Sunday, October 18, 2009

Hard Boiled (1992)


After the death of his partner in a teahouse shootout, Inspector "Tequila" Yuen (Chow Yun-Fat) takes a personal vendetta against Chinese gun runners. Meanwhile troubled undercover cop, Alan, or Tony depending on your translation, (Tony Leung Chiu Wai) finds himself caught in the middle of a gun smuggler war.

John Woo's 92 followup to his legendary action film The Killer is more action packed, with some of the most visually creative fight scenes of all time. Coming in at just over 2 hours, the film is composed of 5ish gun fight scenes, all of which add up to about a hour and a half of the film. This leaves about 30 minutes to character development and story... but when the end credits roll you'll find you never really cared about those at all anyways. The film's gun fights are so insanely visually stimulating they almost reach a poetic status, each one filled with over the top shots, a series of cool stunts, and Woo's stylistic slow motion.

As far as characters, the two stars don't have a lot of depth to work on, and are instead forced to bring about their characters in quiet moments in between fight scenes. Their character is best shown via Woo in the way they deal with killing. Tequila, given that name due to his heavy drinking, plays jazz music at a local bar with his former boss (John Woo in a cameo role). On the opposing side Alan makes origami birds, something he hates doing, as a form of self punishment for each of his kills. Together the two create a badass duo who have to work together to take down the gun smuggling army of mobsters.

The fight scenes are really the films bread and butter. Insanely creative, though not always fluid, it's almost impossible not to get caught up in the scenes. Especially considering the last 45minutes of the film is one elongated action scene taking place at a hospital. This is both the greatest, and weakest, element of the movie. While the fight scene is intense, fun, and at times insightful of the characters, it drags on forever. In fact it's basically 3 fight scenes rolled into one long moment. Though action junkies will find nothing to complain about, Hard Boiled is an action film that takes the word "action" seriously.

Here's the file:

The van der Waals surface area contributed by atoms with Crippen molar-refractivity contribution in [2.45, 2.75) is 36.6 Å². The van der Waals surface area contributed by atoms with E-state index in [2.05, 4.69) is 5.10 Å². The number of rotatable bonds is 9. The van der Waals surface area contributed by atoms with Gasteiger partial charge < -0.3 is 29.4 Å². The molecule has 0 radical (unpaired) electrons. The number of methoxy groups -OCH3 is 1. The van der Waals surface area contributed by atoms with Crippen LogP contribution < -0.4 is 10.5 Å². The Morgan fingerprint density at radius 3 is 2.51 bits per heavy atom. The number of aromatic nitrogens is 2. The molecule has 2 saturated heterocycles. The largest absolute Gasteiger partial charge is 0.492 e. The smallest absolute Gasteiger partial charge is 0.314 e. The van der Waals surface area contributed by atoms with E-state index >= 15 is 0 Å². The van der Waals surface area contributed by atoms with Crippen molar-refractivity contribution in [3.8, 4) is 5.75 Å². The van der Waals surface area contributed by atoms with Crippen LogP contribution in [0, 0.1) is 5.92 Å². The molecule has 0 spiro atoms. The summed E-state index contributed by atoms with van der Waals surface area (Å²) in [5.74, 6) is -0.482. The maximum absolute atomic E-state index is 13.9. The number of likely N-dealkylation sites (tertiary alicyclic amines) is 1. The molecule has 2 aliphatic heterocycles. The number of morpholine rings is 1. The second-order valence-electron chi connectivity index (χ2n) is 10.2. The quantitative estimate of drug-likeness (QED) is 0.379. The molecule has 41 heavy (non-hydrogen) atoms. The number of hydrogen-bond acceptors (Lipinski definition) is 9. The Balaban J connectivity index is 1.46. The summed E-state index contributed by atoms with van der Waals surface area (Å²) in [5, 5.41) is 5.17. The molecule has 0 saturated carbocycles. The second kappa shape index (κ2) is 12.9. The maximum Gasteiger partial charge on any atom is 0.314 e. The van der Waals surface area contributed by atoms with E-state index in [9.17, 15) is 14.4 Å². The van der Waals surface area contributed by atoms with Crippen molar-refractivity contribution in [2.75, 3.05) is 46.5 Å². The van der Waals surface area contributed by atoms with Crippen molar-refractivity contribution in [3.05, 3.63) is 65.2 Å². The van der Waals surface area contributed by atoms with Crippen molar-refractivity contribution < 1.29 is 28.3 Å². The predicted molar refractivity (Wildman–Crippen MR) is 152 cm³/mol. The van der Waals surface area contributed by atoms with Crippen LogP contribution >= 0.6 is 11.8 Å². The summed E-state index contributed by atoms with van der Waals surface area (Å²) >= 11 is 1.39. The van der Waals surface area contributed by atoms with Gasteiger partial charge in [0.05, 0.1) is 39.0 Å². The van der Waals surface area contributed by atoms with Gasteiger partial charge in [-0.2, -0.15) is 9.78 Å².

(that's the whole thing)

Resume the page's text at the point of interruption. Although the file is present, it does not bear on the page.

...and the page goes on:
While it is not perfect, Hard Boiled is a non-stop, petal to the metal action film with some of the most creative gun fights ever put in front of the camera.

2 better thoughts:

Lemmy Caution said...

Sure, not perfect.....but it's tough to do better when you are looking for gritty action with actual choreography. Seems like most action flicks now edit the scenes so tightly and haphazardly it's tough to tell what the hell is going on. Woo shows it to you nice and slow....and makes it look damn good.

Anh Khoi Do said...

"This leaves about 30 minutes to character development and story... but when the end credits roll you'll find you never really cared about those at all anyways."

Well, I myself couldn't have said it better to describe the fact that Hard Boiled is too action-oriented. Besides, this is the reason why The Killer will always be my favourite film from John Woo. However, while not as brilliant as the script of The Killer, Hard Boiled's script gives you the essential thing that you have to know about the characters and get to the climax as quickly as possible.

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